With the conflict still raging across much of Turkey’s predominantly Kurdish southeast, between the rebel PKK and the Turkish state, many Kurds are trying to escape the turmoil by focusing on the success of their football team Amedspor in Diyarbakir. The club is increasingly becoming a symbol for Kurds, not only in Diyarbakir but beyond. Dorian Jones reports from southeast Turkey.
    Video

    Video ‘The Lights of Africa’ - Through the Eyes of 54 Artists

    An exhibition bringing together the work of 54 African artists, one from each country, is touring the continent after debuting at COP21 in Paris. Called "Lumières d'Afrique," the show centers on access to electricity and, more figuratively, ideas that enlighten. Emilie Iob reports from Abidjan, the exhibition's first stop.
    Video

    Video Pakistani School Helps Slum Kids

    Master Mohammad Ayub runs a makeshift school in a public park in Islamabad. Thousands of poor children have benefited from his services over the years, but, as VOA's Ayesha Tanzeem reports, roughly 25 million school-age youths don't get an education in Pakistan.
    Video

    Video Florida’s Weeki Wachee ‘Mermaids’ Make a Splash

    Since 1947, ‘mermaids’ have fascinated tourists at central Florida’s Weeki Wachee Springs State Park with their fluid movements and synchronized ballet. Performing underwater has its challenges, including cold temperatures and a steady current, as VOA’s Lin Yang and Joseph Mok report.
    Video

    Video Somali, African Union Forces Face Resurgent Al-Shabab

    The Islamic State terror group claimed its first attack in Somalia earlier this week, though the claim has not been verified by forces on the ground. Meanwhile, al-Shabab militants have stepped up their attacks as Somalia prepares for elections later this year. Henry Ridgwell reports there are growing frustrations among Somalia’s Western backers over the country’s slow progress in forming its own armed forces to establish security after 25 years of chaos.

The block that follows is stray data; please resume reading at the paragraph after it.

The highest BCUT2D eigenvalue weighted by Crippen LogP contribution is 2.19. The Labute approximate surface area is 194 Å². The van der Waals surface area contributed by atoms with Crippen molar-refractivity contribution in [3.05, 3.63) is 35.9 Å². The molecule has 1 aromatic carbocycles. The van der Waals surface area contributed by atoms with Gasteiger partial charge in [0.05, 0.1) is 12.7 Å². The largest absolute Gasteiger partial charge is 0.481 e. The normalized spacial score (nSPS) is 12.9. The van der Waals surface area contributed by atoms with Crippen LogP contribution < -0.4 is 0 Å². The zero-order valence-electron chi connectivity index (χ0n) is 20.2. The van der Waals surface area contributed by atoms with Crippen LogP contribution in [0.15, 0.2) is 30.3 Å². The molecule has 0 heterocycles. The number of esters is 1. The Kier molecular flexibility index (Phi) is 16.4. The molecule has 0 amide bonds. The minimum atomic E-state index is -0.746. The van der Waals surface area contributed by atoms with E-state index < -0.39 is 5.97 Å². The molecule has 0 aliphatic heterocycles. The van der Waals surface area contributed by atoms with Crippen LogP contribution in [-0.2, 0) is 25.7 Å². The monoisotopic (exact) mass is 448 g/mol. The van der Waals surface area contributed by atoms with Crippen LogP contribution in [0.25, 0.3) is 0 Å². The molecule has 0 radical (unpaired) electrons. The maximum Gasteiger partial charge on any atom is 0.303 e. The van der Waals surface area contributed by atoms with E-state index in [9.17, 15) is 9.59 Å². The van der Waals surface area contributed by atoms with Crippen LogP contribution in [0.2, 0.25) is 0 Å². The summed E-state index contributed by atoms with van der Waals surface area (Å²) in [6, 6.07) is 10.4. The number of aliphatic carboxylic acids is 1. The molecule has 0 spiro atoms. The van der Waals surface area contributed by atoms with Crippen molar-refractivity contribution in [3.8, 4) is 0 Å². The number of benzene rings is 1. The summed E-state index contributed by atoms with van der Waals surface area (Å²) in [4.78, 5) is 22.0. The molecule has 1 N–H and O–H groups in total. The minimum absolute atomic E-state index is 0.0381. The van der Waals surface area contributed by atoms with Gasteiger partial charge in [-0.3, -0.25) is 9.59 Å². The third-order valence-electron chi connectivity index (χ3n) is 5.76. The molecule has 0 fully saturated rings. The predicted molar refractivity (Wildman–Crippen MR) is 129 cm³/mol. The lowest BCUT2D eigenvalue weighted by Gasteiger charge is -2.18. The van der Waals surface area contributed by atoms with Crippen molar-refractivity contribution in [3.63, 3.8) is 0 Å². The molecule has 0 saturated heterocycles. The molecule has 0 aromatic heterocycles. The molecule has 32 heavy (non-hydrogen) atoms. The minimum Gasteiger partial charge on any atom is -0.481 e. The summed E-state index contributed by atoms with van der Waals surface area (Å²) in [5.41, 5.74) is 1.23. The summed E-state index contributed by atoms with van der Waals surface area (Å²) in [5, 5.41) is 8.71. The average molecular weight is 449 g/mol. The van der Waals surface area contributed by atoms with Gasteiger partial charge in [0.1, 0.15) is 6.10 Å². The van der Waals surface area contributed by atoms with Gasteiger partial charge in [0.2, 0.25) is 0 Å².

Video

    Video Documentary Tells Tale of Chernobyl Returnees

    Ukraine this week is marking the 30th anniversary of the world's worst nuclear accident, at the Chernobyl nuclear power plant. Soviet officials at first said little about the accident, but later evacuated a 2,600-square-kilometer "exclusion zone." Some people, though, came back. American directors Holly Morris and Anne Bogart created a documentary about this faithful and brave community. VOA's Tetiana Kharchenko reports from New York on "The Babushkas of Chernobyl." Carol Pearson narrates.
    Video

    Video Nigerians Feel Bite of Buhari Economic Policy

    Despite the global drop in the price of oil, Nigerian President Muhammadu Buhari has refused to allow the country's currency to devalue, leading to a shortage of foreign exchange. Chris Stein reports from Lagos businessmen and consumers are feeling the impact as the country deals with a severe fuel shortage.
    Video

    Video  Return to the Wild

    There’s a growing trend in the United States to let old or underused golf courses revert back to nature. But as Erika Celeste reports from one parcel in Grafton, Ohio, converting 39 hectares of land back to green space is a lot more complicated than just not mowing the fairway.

    Special Report

    Adrift The Invisible African Diaspora